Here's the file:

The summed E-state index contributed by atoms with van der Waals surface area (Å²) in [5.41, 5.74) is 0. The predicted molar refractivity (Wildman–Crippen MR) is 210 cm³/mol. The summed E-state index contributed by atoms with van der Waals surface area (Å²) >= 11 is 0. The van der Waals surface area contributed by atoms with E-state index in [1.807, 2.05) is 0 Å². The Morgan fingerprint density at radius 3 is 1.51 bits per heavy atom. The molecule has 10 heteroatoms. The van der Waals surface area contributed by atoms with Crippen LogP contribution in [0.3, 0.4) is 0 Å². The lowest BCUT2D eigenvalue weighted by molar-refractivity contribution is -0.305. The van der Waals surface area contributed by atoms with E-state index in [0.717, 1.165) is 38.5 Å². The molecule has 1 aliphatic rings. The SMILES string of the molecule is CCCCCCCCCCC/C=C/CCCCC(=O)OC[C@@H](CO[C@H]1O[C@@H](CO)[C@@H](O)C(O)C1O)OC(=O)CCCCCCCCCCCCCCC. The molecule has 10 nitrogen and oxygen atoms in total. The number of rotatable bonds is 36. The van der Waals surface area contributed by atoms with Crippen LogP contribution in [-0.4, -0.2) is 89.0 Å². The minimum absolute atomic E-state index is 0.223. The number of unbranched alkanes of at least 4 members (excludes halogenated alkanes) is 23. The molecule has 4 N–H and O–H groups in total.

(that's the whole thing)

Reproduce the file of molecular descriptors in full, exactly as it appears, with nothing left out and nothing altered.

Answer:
The summed E-state index contributed by atoms with van der Waals surface area (Å²) in [5.41, 5.74) is 0. The predicted molar refractivity (Wildman–Crippen MR) is 210 cm³/mol. The summed E-state index contributed by atoms with van der Waals surface area (Å²) >= 11 is 0. The van der Waals surface area contributed by atoms with E-state index in [1.807, 2.05) is 0 Å². The Morgan fingerprint density at radius 3 is 1.51 bits per heavy atom. The molecule has 10 heteroatoms. The van der Waals surface area contributed by atoms with Crippen LogP contribution in [0.3, 0.4) is 0 Å². The lowest BCUT2D eigenvalue weighted by molar-refractivity contribution is -0.305. The van der Waals surface area contributed by atoms with E-state index in [0.717, 1.165) is 38.5 Å². The molecule has 1 aliphatic rings. The SMILES string of the molecule is CCCCCCCCCCC/C=C/CCCCC(=O)OC[C@@H](CO[C@H]1O[C@@H](CO)[C@@H](O)C(O)C1O)OC(=O)CCCCCCCCCCCCCCC. The molecule has 10 nitrogen and oxygen atoms in total. The number of rotatable bonds is 36. The van der Waals surface area contributed by atoms with Crippen LogP contribution in [-0.4, -0.2) is 89.0 Å². The minimum absolute atomic E-state index is 0.223. The number of unbranched alkanes of at least 4 members (excludes halogenated alkanes) is 23. The molecule has 4 N–H and O–H groups in total.